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09-25-2014 02:31 PM

Hello,

**When SAS uses the exp or log function, how many decimal places does it use for the e in the computations? **

**Also, does anyone know how Excel treats this same issue?**

I am trying to deconstruct and replicate an online calculator for risk into a SAS program. I believe the online calculator was originally constructed in Exel, however there is an online version as well, both always providing the same results. A student and I have been working on this project for three weeks, to near perfect success. However, the calculator is off by a tenth of a percent for about 3% of our sample (sometimes lower or higher). The calculation is fairly long with multiple logging, exponentiations and many coefficients. I was thinking pershaps there is a difference between Excel and SAS in regards to the rounding of e in the calculations that may influence the results (account for the difference).

**Also, if there is a difference in the number of decimal places and I wanted to change the number of places SAS uses in the exp or log function, can anyone propose an easy way to do this?**

Thanks in advance for any help,

H.

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09-25-2014 02:59 PM

https://support.sas.com/techsup/technote/ts654.pdf 101 numeric precision. Based on the hardware IEE IEEE floating point - Wikipedia, the free encyclopedia binary64 double point.

Both SAS and Excel are not working with decimal places but in the digital age that is binary.

Doing some calculations in a wrong order you can easily create truncation errors that will increasingly grow. There is not notification with that. part of how numeric processing works. Some slider experience or working with a sextant is bringing the insights.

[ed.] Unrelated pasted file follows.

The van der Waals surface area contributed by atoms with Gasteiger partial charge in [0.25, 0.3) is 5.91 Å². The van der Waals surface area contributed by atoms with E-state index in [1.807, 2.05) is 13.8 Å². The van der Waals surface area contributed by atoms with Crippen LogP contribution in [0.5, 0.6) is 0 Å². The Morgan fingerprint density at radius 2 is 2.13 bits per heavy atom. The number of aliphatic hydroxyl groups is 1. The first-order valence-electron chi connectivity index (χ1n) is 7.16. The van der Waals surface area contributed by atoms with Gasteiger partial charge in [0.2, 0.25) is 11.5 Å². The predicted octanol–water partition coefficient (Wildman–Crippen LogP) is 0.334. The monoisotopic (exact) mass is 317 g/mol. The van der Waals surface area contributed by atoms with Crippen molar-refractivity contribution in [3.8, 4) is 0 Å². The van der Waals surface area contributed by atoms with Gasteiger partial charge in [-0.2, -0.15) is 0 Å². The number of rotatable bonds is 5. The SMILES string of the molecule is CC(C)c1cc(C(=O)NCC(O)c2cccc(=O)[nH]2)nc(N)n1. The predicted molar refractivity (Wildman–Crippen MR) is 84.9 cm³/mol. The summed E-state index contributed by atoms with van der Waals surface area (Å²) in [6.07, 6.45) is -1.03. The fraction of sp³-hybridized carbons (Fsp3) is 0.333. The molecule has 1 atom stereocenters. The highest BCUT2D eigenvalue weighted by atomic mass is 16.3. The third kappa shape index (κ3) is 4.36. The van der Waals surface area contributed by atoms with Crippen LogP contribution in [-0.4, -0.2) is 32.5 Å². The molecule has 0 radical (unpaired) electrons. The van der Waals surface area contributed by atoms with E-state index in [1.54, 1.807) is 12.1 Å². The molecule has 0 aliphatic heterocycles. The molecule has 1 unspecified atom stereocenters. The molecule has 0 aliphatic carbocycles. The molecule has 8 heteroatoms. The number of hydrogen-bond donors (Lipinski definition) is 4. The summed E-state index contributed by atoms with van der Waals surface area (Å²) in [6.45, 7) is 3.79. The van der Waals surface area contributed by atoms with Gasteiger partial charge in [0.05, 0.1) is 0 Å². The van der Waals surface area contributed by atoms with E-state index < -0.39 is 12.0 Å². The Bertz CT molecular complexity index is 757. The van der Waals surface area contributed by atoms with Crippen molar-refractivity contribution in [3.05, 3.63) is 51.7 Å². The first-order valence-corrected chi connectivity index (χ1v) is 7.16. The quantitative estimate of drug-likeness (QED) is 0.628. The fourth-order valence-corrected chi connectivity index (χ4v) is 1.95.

There is an escape for that when you have a recent SAs version. You could used proc DS2 and define numeric in a decimal way. I expect problem with the scientific mathematic functions as these cannot use the hardware but must software coded versions.

---->-- ja karman --<-----

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09-25-2014 03:36 PM

I saw this online during my searches, but was hoping someone could present it to me with less jargon.

Big picture, are they different or not and how do I make them the same. I can run a bunch of numbers in Excel and then in SAS, but this does not tell me what is happening and by chance they could appear the same even if there was a difference (due to insufficient sampling).

Thanks for enduring my ignorance!!!

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09-25-2014 03:57 PM

I believe once I get a solution on places Excel uses (e.g., 15 decimals), I can then use the following

x.xxxxxxxxxxxxxxx**(x2); => perhaps may require round function to ensure it use this

x = value in Excel

x2 an inserted number from my project

and

http://www.sascommunity.org/wiki/Tips:Calculate_logarithm_of_any_base

data show; val=x.xxxxxxxxxxxxxxx; b2 = log2(val); v2 = log(val) / log(2); put b2= ; put v2=; run;

Though, I first still need to confirm or dismisss similarities between SAS and Excel, before figuring out the above code.

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09-25-2014 04:27 PM

You are really missing how calculations are done. In the old days (some years before 1970) computers where very unusual. The calculators where to be build yet.

Doing and learning calculations you needed a slider (scientific) books with log-tables and some standard numbers with pen and pencil.

The understanding what you did with some algorithme was necessary for getting acceptable results. There were many good results.

The fundamentals have not changed but most people obviously do not learn those anymore. I will give you some Intel links:

- Looking for fast exponential function (a question on using exp and got an answer with accuracy hints)

- Exponential Functions (part of intels C complier used to build a lot of software)

good luck

---->-- ja karman --<-----

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09-26-2014 12:59 AM

You may find the COMPARE procedure useful when comparing numeric columns between different tables (SAS versus Excel) that you think should be "identical".

COMPARE (using the EXACT method) will report the maximum difference found between the columns and if it is "small" it uses exponential notation to report this. If it reports the difference as 1* e(-14) or less then you know the values are essentially the same and it is floating point precision that is the culprit. If you then switch to the ABSOLUTE method, COMPARE will usually report the same columns as being identical.